Senators Rick Scott and Marco Rubio, representatives of Florida, have regretted that the Mexican president, Andrés Manuel López Obrador, has invited the Venezuelan and Cuban dictators, Nicolás Maduro and Miguel Díaz-Canel, in a letter whose contents were released on Thursday.
In their statement, the legislators expressed their “disappointment” over López Obrador’s recent actions and statements, which, in their opinion, “are incompatible with democratic values.”
“It is our understanding that you seek to serve as a mediator between the leaders of various Latin American countries who represent diverse views and beliefs. We would expect nothing less from the leader of a democratic country as transcendent as Mexico,” the senators said.
“We hope that his decision to receive narco-dictator Nicolás Maduro and Cuban dictatorship puppet Miguel Díaz-Canel is not indicative of a departure from his country’s principles of respect for democracy and freedom.”
Rubio and Scott recalled that as Florida senators they represent a large number of Mexicans, Venezuelans and Cuban-Americans residing in this state.
They added that López Obrador’s decision to receive Maduro and Díaz-Canel during the Mexican Independence Day celebrations “has upset many members of these communities” in Florida.
They then lashed out at the Cuban dictatorship for preventing “Cubans from democratically electing their leaders, owning private property, expressing their views freely, accessing the internet and participating in private enterprises.”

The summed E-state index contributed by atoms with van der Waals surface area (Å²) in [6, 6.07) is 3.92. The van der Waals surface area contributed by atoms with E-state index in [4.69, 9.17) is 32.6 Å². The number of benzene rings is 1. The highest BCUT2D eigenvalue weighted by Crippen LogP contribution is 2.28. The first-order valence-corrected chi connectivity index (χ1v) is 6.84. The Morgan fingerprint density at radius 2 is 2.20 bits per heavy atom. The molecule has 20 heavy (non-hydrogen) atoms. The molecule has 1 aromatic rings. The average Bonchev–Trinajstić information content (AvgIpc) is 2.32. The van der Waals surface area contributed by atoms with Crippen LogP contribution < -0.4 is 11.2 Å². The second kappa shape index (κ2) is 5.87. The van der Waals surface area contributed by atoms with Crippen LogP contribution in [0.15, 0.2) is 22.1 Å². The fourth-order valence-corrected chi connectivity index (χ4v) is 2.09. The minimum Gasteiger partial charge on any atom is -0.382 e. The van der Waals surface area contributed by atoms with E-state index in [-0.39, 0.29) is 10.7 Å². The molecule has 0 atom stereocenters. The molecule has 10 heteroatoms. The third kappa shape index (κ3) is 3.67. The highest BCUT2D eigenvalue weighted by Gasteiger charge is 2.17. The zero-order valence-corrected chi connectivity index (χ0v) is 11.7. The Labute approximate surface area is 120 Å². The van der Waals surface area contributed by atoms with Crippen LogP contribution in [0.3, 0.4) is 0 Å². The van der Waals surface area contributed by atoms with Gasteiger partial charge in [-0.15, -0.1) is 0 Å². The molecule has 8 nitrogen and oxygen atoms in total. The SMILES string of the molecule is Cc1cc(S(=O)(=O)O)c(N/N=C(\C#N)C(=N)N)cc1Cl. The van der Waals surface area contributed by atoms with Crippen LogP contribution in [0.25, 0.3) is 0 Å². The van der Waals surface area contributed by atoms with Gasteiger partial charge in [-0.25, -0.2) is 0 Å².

They also recalled last July’s protests on the island and criticized López Obrador for “granting legitimacy to this anti-democratic regime”, which, for them “is disrespectful to the Cuban people’s struggle for freedom and also overshadows the historical symbolism of the Grito de Dolores”.
Rick Scott was emphatic about the Mexican government’s failure to capture Maduro
On Venezuela, Rubio and Scott also expressed their “disappointment” that the Mexican President has received Maduro and “abrogated” his country’s international commitments to address transnational organized crime.
They stressed that Mexico is a signatory to the 2000 United Nations Convention against Transnational Organized Crime, which stipulates that signatory countries will cooperate in the extradition of criminals.
And they stressed that the U.S. Government accused Maduro in March 2020 of “participating in a narcoterrorism conspiracy and conspiring to import cocaine into the United States”.
For that reason, they recalled that the Venezuelan dictator should have been extradited to the United States from the very moment he set foot on Mexican soil, since, they stated, “Mexico has been supremely receptive in the extradition of other criminals involved in these crimes. The narco-dictator Nicolás Maduro should not be the exception.”
Maduro and Díaz-Canel visited Mexico in mid-September, where they participated in the summit of the Community of Latin American and Caribbean States (Celac), hosted by López Obrador.
Maduro’s attendance remained in doubt and without official confirmation until his arrival in Mexico City. He was received by the Mexican Foreign Minister, Marcelo Ebrard, and the two immediately held a first bilateral meeting.
In addition to attending the Celac summit, Díaz-Canel gave a speech at the military parade commemorating Mexico’s Independence Day, in which he defended the Cuban revolution and described it as “democratic” despite the fact that the country has had a dictatorial one-party system for more than six decades in which opposition to the authorities is prohibited.